NICOSIA (Reuters) - The chief executive of Cyprus’s largest lender, Bank of Cyprus BOC.CY, resigned on Tuesday, citing a lack of coordination in dealing with Europe’s banking crisis.
Andreas Eliades was chief executive officer for eight years and instrumental in leading the bank’s foray into neighboring Greece, where the lender is now heavily exposed to its debt mountain. He said he was leaving with immediate effect.
Bank of Cyprus rattled domestic markets by unexpectedly seeking state financial support just prior to a regulatory deadline to bolster its core tier 1 capital last month.
Capital requirements of the island’s second-largest lender, Popular Bank CPBC.CY was a key reason forcing Cyprus into requesting an international bailout on June 25.
Both banks suffered record 2011 losses as a result of a writedown in their portfolios of Greek sovereign debt, an impairment agreed by European leaders, including Cyprus’s president, to make Greece’s debt more sustainable.
The decision proved costly for the island, the euro zone’s third-smallest economy. As a result, Popular Bank required a 1.8 billion euro capital injection from the state, while Bank of Cyprus has asked for 500 million euros.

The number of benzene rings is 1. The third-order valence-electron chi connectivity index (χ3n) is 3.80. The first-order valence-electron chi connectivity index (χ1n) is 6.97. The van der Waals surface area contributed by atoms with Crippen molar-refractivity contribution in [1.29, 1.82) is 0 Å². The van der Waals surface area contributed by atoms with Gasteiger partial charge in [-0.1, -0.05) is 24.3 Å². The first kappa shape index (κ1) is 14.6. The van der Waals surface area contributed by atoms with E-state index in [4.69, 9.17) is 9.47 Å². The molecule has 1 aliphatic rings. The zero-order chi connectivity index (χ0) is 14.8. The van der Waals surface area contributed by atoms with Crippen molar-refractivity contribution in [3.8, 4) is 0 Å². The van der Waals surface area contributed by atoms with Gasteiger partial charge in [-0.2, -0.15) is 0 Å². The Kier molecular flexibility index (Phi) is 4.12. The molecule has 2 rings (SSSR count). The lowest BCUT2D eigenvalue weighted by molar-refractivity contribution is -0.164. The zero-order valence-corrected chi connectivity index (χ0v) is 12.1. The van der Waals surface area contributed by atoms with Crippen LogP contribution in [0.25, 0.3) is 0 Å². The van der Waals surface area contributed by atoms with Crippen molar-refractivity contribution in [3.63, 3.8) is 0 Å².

In a letter to the board dated July 9, Eliades said there was a lack of coordination in dealing with the banking crisis, but failed to be more specific.
“The challenges we are experiencing throughout Europe are exceptionally difficult, and demand joint mobilization by all, inside and out of the bank,” Eliades said.
“What we see going on around us proves this mobilization does not exist,” he wrote.
The bank said its board would meet on Thursday to discuss Eliades’s succession.
The bank posted record losses of 1.37 billion euros in its full-year 2011 results after the Greek sovereign debt writedown.
Reporting By Michele Kambas; Editing by Erica Billingham